Keeping in mind that bush planes come in all sizes and shapes and, that by definition bush planes are operated in remote locations out of small strips, the Boeing C-17 and Ilyushin Il-76 are the largest bush planes in the world. Admittedly, they are a far stretch from what most people would consider bush planes, but these aircraft jet have both seen their fair share of rugged and remote areas. Bottom line, if a person (or more likely, organization) needs to haul a ton of cargo or passengers to an incredibly remote location, the C-17 and Il-76 are the only practical airplanes available. Other, even larger planes arguably fit this category (such as the Lockheed C-5 Galaxy and Antonov An-225 Myria), but neither plane has operated in as rugged and remote locations as the Boeing and Ilyushin jet aircraft.
These are both very large aircraft jets (and neither are offered in kit form!). The first Boeing C-17 was the T1. The US Air Force awarded the contract to Boeing for the T1 in 1981. It was manufactured in Long Beach, California and took off in 1991. The latest version of the C-17 is the Globemaster III which will cease production in September, 2014 after Boeing delivers its 223rd C-17 to the US Air Force and produces 17 more planes to fill foreign orders. Boeing announced the closure of it's Long Beach production plant was due to market trends and timing of expected orders.
The Ilyusion dates from the late 60s and is still in production in Uzbekistan.
These jet aircraft are literally capable of hauling battle tanks and are included in this website only for general interest. The organizations operating these jet aircraft are well-aware of their need for such an aircraft and even though bush-planes.com is a world-renowned and mighty website, it is doubtful anyone will decide they need a C-17 or Il-76 because they looked like the right plane for their job based on this website.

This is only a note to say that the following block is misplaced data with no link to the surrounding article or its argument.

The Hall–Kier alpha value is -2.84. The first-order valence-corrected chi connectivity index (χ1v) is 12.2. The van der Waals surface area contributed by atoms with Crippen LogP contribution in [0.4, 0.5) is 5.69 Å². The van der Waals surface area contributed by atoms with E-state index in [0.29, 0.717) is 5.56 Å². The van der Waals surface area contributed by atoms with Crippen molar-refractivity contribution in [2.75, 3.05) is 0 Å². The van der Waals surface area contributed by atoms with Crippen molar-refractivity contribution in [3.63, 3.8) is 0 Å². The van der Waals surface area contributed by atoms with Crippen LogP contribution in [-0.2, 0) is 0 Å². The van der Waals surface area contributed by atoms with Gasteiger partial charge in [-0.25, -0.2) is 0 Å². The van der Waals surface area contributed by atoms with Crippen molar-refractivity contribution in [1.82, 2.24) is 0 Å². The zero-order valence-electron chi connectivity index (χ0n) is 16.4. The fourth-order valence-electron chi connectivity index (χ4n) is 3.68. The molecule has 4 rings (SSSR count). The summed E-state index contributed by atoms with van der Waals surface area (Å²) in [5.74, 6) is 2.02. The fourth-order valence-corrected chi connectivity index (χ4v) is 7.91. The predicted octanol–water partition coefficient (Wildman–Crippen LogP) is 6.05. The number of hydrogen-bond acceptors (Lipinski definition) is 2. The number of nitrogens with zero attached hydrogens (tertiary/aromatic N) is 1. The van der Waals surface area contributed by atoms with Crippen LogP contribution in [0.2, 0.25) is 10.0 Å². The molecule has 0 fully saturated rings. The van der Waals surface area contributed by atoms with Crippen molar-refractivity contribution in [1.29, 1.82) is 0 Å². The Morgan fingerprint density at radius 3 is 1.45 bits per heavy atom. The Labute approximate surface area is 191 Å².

The Ilyushin Il-76 (NATO reporting name: Candid) is a multi-purpose 4-engined strategic airlifter designed by the Soviet Ilyushin bureau. It was first planned as a commercial freighter in 1967. Intended as a replacement for the An-12, the Il-76 was designed for delivering heavy machinery to remote, poorly-serviced areas of the USSR. Military versions of the Il-76 have seen widespread use in Europe, Asia and Africa, including use as an airborne refueling tanker or as a command center.
Watch this cockpit view of an IL-76 take-off.
The Il-76 has seen extensive service as a commercial freighter for ramp-delivered cargo, especially for outsized or heavy items unable to be otherwise carried. It has been used as emergency response transport for civilian evacuations and to deliver humanitarian/disaster relief aid around the world, especially to undeveloped areas due to its ability to operate from unpaved runways. A water-carrying version of the plane has been effective in fire-fighting. There is also a model used for zero-G training.
Watch this US Air Force C-17 perform a combat airlift from a remote Afghani airfield. After takeoff the C-17 stays low to build speed and then pulls up into an incredible rapid climb.
The Boeing C-17 performs outside the combat zone just as well. Watch this short field landing at the Wings over Houston airshow in Texas, USA.
Watch the IL-76 Silk Way take-off.
An Il-76 on a fire fighting mission in California.
Here is a QATAR Air Force Boeing C-17 Globemaster landing at Maastricht.
This next video features a IL-76 landing in Khartoum, Sudan in Africa.
Watch this IL-76 on a low pass in Antarctica.
This is a rare video clip about a day in the life of a soviet bomber crew flying the massive Tupolev 95. The "Bear" is the world's fastest propeller driven aircraft powered by four 14,795 shp engines driving counterrotating propellers. Other aircraft in this clip are a Il-76 Midas tanker and a couple Norwegian F-16's. Watch this IL-76 refuel the TU-95 Bear.
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Jeremy Morris, an Air Force maintenance officer and 16 year aircraft mechanic wrote in to let us know he prefers the C-5 over the C-17. Here is what he had to say, "For the record, C-5s have the capability to land anywhere a C-17 can land (assuming it physically fits on the runway) because C-5s originally incorporated a central tire deflation/inflation system for landing on unimproved runways, with 24 breaks and 4 TRs pushing out 28K LBS of REV thrust each. I have been deep into the Iraq boonies, Djibouti Africa, if you do some searching on it C-5s have even served in Antarctica, it doesn't get more remote than that. Additionally the C-5 Super Galaxy actually out performs the C-17 with twice the cargo and even more fuel efficiency!"
Thanks for your input, Jeremy. This is good information.